Diversity & Equality in Health and Care Open Access

  • ISSN: 2049-5471
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Exploring the lived experience of breast cancer diagnosis and treatment amongst Gujarati speaking Indian women

Geeta Patel-Kerai,Diana Harcourt, Nichola Rumsey, Habib Naqvi

Breast cancer is the most commonly diagnosed cancer
in females, affecting women of all ethnic groups. Until now,
very little research has captured the psychosocial impact of the
disease amongst Black and Minority Ethnic (BME) women,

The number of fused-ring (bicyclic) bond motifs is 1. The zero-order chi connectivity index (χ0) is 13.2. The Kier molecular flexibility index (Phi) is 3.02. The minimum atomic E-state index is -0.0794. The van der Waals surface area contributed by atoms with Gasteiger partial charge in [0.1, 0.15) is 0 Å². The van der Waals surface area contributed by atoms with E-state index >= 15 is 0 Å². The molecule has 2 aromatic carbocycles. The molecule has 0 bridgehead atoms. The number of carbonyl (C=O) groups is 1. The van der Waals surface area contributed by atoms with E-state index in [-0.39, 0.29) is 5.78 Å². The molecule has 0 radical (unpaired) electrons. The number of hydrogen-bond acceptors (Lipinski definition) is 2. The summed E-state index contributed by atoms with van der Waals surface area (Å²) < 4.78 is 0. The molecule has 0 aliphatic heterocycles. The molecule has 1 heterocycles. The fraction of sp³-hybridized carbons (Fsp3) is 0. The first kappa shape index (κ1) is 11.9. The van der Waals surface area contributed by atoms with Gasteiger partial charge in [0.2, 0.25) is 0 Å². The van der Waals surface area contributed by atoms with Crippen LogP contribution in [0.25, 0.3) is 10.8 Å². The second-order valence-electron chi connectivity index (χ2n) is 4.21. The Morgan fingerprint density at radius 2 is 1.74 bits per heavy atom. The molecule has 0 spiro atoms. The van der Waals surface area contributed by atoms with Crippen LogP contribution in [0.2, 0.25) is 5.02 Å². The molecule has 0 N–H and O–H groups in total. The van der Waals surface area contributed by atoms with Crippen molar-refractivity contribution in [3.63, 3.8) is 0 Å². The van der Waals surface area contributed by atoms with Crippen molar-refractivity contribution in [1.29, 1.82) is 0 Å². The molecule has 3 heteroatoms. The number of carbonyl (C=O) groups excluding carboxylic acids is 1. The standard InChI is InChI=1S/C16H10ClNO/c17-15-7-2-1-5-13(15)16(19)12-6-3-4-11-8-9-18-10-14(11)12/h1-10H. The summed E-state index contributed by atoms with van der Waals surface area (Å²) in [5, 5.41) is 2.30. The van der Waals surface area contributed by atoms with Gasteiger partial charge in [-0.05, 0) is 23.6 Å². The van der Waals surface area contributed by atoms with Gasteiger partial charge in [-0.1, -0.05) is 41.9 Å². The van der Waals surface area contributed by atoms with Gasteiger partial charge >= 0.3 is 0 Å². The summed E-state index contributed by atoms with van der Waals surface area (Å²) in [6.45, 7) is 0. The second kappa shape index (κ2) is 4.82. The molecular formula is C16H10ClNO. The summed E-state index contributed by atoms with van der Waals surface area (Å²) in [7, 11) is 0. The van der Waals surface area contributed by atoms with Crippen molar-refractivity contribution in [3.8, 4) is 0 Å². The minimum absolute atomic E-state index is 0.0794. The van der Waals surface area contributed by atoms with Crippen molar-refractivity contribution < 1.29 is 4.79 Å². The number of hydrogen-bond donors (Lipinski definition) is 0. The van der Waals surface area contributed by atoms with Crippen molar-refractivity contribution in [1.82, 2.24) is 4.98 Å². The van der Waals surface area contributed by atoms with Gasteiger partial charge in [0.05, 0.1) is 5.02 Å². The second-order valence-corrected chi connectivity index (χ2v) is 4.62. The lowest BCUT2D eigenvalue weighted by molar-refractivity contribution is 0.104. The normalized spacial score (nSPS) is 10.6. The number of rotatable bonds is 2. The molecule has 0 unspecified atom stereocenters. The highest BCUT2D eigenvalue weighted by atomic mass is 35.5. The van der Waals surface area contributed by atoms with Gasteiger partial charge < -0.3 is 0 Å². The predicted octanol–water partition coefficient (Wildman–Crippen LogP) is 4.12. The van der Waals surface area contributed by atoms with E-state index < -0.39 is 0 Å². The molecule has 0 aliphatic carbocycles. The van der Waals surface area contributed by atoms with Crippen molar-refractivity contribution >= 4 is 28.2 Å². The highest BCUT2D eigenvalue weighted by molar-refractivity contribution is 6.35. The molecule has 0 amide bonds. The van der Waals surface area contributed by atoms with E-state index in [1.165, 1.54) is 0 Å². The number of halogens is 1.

and that which has been conducted has been restricted to
English-speaking participants. The aim of this qualitative
study was to explore the experiences of five Gujarati-speaking
Indian women with regard to their breast cancer diagnosis and
treatment; all five had Limited English Proficiency (LEP) and
lived in the UK. Individual semi-structured interviews were
conducted in Gujarati, with the assistance of an interpreter.
Interpretative Phenomenological Analysis (IPA) of the data
revealed 3 key themes: making sense of the cancer, importance
of support and body image concerns. The findings show that
these women’s experiences were influenced by culturally
specific concerns, especially in relation to knowledge of breast
cancer and language barriers. This study has implications
for healthcare professionals in terms of providing culturally
competent care and support to BME women with LEP.